Identifying Antiques

I am not an expert in anything. I have however been around a fair amount of time and have learned a few things. In fact, I am still learning everyday in this business..

In the world of antiques and collectibles, I get asked a question a lot. “How do I know it’s real?” There are several ways to identify if an item is real or not. The simplest test is when you are looking at an item or are offered an item, does the deal seem too good to be true. If it does, warning signs should start flashing.

There are very few “undiscovered” treasures anymore. In the car world, there are probably no more Duesenberg barn finds, or my son went to Vietnam and his classic hemi with 25 miles on it is still in the garage after all these years. The “I bought a house in Portugal and found the locked barn full of classic cars, over 75 of them” story resurrects itself online every few years.

In the jewel world there are no more Hope diamonds, and the chance to find a Rolex in a thrift store box of watches is probably not going to materialize. The old frame in the attic with one of the original copies of the constitution is another…you get the idea.

Who is selling, giving or brokering the item? Do they seem legit? Are they nervous or twitchy? Is this someone you have dealt with in the past or someone you just met? Do they act or seem credible? You can spot the signs if you watch closely and let your intuition guide you. If things seem weird, walk away.

If they are offering you something that is supposed to be worth thousands, but are offering it to you for hundreds, why are they being so generous? Why are they not cashing in for themselves? Walk away.


Let’s start with a few giveaways to help educate you in what to look for.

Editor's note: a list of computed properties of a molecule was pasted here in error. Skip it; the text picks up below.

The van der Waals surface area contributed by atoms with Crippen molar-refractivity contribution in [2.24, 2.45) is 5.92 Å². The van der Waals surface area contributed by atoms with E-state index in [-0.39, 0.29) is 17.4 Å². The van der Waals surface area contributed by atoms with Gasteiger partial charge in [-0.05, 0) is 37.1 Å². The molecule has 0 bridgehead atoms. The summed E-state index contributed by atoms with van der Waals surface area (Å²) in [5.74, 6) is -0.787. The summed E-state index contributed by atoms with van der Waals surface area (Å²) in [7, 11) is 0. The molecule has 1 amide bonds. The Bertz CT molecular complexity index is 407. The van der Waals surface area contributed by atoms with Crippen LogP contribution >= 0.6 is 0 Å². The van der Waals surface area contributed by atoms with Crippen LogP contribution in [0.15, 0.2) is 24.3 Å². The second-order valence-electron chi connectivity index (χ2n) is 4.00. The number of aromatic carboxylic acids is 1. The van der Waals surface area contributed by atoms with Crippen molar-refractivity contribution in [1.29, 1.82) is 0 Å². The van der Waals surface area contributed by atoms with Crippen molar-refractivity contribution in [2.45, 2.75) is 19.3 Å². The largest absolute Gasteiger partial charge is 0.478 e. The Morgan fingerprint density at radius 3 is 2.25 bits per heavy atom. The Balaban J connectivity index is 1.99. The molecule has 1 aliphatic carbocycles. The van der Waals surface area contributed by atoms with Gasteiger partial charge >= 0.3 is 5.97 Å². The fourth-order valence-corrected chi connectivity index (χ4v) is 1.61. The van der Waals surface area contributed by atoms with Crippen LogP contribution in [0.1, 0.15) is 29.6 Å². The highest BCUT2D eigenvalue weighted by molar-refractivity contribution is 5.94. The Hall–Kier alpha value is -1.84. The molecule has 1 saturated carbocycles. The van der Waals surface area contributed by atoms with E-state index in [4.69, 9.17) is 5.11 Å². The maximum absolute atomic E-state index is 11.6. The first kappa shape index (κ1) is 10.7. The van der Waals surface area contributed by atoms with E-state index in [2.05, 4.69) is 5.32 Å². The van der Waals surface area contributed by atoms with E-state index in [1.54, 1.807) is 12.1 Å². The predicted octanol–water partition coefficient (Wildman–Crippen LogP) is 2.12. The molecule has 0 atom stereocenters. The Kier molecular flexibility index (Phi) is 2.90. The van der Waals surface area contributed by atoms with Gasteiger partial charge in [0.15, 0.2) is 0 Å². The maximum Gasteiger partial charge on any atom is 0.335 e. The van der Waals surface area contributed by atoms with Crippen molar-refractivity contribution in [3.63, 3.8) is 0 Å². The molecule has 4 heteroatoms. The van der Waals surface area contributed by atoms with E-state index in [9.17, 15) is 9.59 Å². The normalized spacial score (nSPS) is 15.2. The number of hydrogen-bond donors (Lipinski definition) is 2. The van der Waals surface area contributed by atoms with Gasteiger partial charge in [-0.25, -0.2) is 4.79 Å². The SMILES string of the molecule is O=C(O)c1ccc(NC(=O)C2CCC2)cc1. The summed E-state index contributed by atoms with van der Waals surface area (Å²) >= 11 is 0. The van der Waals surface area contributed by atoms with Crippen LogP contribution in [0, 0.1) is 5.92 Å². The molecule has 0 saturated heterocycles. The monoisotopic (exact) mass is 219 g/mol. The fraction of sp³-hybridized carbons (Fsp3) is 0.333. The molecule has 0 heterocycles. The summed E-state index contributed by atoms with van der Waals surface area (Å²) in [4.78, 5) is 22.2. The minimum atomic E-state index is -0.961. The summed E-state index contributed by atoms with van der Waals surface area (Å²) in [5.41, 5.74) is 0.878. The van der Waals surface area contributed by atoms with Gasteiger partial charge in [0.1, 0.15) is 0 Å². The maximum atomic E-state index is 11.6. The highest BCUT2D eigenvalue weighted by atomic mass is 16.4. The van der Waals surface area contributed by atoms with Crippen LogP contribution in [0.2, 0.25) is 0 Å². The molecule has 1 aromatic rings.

1. Phillips screws. The credited inventor of the Phillips screw was John P. Thompson. After failing to interest manufacturers, Thompson sold his self-centering design to Phillips in 1935. So if the 100-year-old metal cabinet or the antique mechanical bank you are looking at has Philips screws in it, you can be pretty sure it’s a reproduction.

2. Wooden furniture. There are several things you can look for on wooden furniture. Very early furniture, 1700’s will be oak. It was the most common wood. A large amount of early US furniture was made out of pine because it was plentiful and easy to work.

When looking at early furniture there are several things you can look for. The backs of early furniture were almost always unfinished. Furniture was made for use, and most stood against the wall. So when you had 100’s of chores to get finished, you didn’t waste time finishing a surface no one would ever see.

Check the joints. Early furniture was joined with dovetails which were hand cut so they tended to be uneven. If everything is spaced perfectly, they were machine cuts and much newer. Old furniture will have tool marks, nicks, dents and other distress marks on it.

Early furniture was handmade. Not every leg, edge or detail was symmetrical. Even early screws and hardware were handmade, blacksmiths were not machines, so these items are uneven as well.

If you look and its plywood, particle board or has extensive repairs with modern materials and it is premium priced, walk away.